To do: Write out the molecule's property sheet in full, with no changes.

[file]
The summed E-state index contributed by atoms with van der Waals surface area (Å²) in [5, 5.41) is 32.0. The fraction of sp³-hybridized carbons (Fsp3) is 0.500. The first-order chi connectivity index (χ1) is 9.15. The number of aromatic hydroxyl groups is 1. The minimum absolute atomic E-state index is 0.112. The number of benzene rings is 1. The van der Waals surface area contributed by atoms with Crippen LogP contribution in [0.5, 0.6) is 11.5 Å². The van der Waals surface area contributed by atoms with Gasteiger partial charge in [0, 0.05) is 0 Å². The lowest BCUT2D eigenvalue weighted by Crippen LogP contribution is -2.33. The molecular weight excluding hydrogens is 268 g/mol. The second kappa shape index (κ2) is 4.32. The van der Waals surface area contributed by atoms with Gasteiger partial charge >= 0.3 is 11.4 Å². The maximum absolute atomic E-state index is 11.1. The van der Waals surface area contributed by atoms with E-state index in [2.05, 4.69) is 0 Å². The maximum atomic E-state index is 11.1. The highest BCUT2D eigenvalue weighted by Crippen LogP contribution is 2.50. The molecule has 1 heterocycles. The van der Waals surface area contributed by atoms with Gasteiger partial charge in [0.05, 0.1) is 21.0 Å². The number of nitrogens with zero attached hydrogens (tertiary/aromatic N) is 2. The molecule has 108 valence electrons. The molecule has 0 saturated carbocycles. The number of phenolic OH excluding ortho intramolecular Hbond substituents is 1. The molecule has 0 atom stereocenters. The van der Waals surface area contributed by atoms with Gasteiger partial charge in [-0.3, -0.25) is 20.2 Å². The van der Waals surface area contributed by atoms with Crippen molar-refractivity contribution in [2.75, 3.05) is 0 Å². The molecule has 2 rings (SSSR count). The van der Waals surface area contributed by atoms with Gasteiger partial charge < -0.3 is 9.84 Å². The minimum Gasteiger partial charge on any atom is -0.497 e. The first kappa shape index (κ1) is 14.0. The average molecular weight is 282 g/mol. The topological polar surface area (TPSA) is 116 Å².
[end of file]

The summed E-state index contributed by atoms with van der Waals surface area (Å²) in [5, 5.41) is 32.0. The fraction of sp³-hybridized carbons (Fsp3) is 0.500. The first-order chi connectivity index (χ1) is 9.15. The number of aromatic hydroxyl groups is 1. The minimum absolute atomic E-state index is 0.112. The number of benzene rings is 1. The van der Waals surface area contributed by atoms with Crippen LogP contribution in [0.5, 0.6) is 11.5 Å². The van der Waals surface area contributed by atoms with Gasteiger partial charge in [0, 0.05) is 0 Å². The lowest BCUT2D eigenvalue weighted by Crippen LogP contribution is -2.33. The molecular weight excluding hydrogens is 268 g/mol. The second kappa shape index (κ2) is 4.32. The van der Waals surface area contributed by atoms with Gasteiger partial charge >= 0.3 is 11.4 Å². The maximum absolute atomic E-state index is 11.1. The van der Waals surface area contributed by atoms with E-state index in [2.05, 4.69) is 0 Å². The maximum atomic E-state index is 11.1. The highest BCUT2D eigenvalue weighted by Crippen LogP contribution is 2.50. The molecule has 1 heterocycles. The van der Waals surface area contributed by atoms with Gasteiger partial charge in [0.05, 0.1) is 21.0 Å². The number of nitrogens with zero attached hydrogens (tertiary/aromatic N) is 2. The molecule has 108 valence electrons. The molecule has 0 saturated carbocycles. The number of phenolic OH excluding ortho intramolecular Hbond substituents is 1. The molecule has 0 atom stereocenters. The van der Waals surface area contributed by atoms with Gasteiger partial charge in [-0.3, -0.25) is 20.2 Å². The van der Waals surface area contributed by atoms with Crippen molar-refractivity contribution in [2.75, 3.05) is 0 Å². The molecule has 2 rings (SSSR count). The van der Waals surface area contributed by atoms with Gasteiger partial charge < -0.3 is 9.84 Å². The minimum Gasteiger partial charge on any atom is -0.497 e. The first kappa shape index (κ1) is 14.0. The average molecular weight is 282 g/mol. The topological polar surface area (TPSA) is 116 Å².